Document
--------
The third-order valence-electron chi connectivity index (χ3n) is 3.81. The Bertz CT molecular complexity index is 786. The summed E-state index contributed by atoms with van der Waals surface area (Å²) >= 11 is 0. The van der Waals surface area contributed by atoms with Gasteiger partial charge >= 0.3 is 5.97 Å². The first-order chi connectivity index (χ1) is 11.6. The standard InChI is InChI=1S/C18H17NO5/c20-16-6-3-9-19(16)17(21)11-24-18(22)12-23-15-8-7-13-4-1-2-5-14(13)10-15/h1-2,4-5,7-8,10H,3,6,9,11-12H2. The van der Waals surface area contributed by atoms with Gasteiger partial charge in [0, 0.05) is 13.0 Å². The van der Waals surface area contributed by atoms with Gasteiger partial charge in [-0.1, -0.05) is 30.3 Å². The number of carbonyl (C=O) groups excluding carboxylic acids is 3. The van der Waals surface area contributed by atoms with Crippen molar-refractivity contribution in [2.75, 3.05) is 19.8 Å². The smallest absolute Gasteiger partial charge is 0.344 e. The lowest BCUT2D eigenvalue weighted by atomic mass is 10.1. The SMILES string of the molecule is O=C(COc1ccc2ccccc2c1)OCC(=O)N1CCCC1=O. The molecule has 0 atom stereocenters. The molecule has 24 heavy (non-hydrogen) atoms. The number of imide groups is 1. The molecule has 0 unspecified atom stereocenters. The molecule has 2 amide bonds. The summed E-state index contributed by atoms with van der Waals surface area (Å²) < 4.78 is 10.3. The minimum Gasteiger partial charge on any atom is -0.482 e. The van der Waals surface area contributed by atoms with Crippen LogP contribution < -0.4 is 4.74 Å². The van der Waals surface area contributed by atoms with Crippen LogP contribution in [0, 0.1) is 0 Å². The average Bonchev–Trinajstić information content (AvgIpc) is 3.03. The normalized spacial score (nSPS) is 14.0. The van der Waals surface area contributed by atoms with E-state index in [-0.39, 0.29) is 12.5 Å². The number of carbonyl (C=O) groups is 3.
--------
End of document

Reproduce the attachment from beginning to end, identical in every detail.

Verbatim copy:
The third-order valence-electron chi connectivity index (χ3n) is 3.81. The Bertz CT molecular complexity index is 786. The summed E-state index contributed by atoms with van der Waals surface area (Å²) >= 11 is 0. The van der Waals surface area contributed by atoms with Gasteiger partial charge >= 0.3 is 5.97 Å². The first-order chi connectivity index (χ1) is 11.6. The standard InChI is InChI=1S/C18H17NO5/c20-16-6-3-9-19(16)17(21)11-24-18(22)12-23-15-8-7-13-4-1-2-5-14(13)10-15/h1-2,4-5,7-8,10H,3,6,9,11-12H2. The van der Waals surface area contributed by atoms with Gasteiger partial charge in [0, 0.05) is 13.0 Å². The van der Waals surface area contributed by atoms with Gasteiger partial charge in [-0.1, -0.05) is 30.3 Å². The number of carbonyl (C=O) groups excluding carboxylic acids is 3. The van der Waals surface area contributed by atoms with Crippen molar-refractivity contribution in [2.75, 3.05) is 19.8 Å². The smallest absolute Gasteiger partial charge is 0.344 e. The lowest BCUT2D eigenvalue weighted by atomic mass is 10.1. The SMILES string of the molecule is O=C(COc1ccc2ccccc2c1)OCC(=O)N1CCCC1=O. The molecule has 0 atom stereocenters. The molecule has 24 heavy (non-hydrogen) atoms. The number of imide groups is 1. The molecule has 0 unspecified atom stereocenters. The molecule has 2 amide bonds. The summed E-state index contributed by atoms with van der Waals surface area (Å²) < 4.78 is 10.3. The minimum Gasteiger partial charge on any atom is -0.482 e. The van der Waals surface area contributed by atoms with Crippen LogP contribution < -0.4 is 4.74 Å². The van der Waals surface area contributed by atoms with Crippen LogP contribution in [0, 0.1) is 0 Å². The average Bonchev–Trinajstić information content (AvgIpc) is 3.03. The normalized spacial score (nSPS) is 14.0. The van der Waals surface area contributed by atoms with E-state index in [-0.39, 0.29) is 12.5 Å². The number of carbonyl (C=O) groups is 3.